Cy Coben, 87, a prolific songwriter who had a soft spot for country tunes, died May 26 of a heart attack at a hospital near his home in Atherton, Calif.
His first hit was "My Little Cousin," recorded by Peggy Lee with the Benny Goodman Orchestra in 1942. Coben quickly followed that with compositions sung by Al Jolson, Rosemary Clooney and Perry Como. Liberace and Hoagy Carmichael did rollicking versions of his "Old Piano Roll Blues," and Eddie Arnold scored with "I Want to Play House With You."
For The Record
Los Angeles Times Thursday June 15, 2006 Home Edition Main News Part A Page 2 National Desk 0 inches; 27 words Type of Material: Correction
Cy Coben obituary: A brief obituary on the death of songwriter Cy Coben in Tuesday's California section misspelled the first name of singer Eddy Arnold as Eddie.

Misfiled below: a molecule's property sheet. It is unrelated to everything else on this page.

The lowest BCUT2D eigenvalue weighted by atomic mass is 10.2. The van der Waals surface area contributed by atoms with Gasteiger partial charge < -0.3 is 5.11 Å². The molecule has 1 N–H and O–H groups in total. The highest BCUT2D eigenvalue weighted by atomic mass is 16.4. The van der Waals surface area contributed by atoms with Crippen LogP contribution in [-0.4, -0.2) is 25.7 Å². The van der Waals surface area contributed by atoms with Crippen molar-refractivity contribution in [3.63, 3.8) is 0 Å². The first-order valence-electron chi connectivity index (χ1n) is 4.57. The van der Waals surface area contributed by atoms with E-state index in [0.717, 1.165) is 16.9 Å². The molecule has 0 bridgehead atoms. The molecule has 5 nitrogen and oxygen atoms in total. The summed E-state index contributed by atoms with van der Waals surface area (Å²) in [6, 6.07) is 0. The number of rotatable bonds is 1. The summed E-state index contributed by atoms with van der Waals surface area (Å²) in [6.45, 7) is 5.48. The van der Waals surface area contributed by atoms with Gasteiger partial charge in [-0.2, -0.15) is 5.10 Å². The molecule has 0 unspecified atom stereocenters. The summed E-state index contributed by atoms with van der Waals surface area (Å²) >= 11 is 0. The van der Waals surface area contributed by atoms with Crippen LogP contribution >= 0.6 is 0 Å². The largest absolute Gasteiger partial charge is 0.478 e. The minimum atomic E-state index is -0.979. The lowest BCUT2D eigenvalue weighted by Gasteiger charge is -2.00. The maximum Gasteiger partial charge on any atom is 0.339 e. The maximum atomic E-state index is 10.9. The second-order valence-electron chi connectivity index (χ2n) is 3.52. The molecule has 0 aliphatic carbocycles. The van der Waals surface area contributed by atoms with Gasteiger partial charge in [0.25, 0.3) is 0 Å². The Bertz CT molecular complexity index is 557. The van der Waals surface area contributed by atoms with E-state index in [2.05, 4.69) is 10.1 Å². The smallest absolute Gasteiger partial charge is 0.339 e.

The youngest of six children born to a cheese salesman in Jersey City, N.J., Coben spent a year at a local music academy after high school. During World War II, he served on a destroyer in the Pacific.
After an early 1950s trip to Nashville, Coben began turning out country-western tunes. Willie Nelson and Jim Reeves were among those who recorded his songs, which eventually numbered in the hundreds.
After marrying Shirley Nagel, whom he met on a blind date for tennis, he wrote "A Good Woman's Love" as a gift for her. Bluegrass legend Bill Monroe turned the song into one of his standards.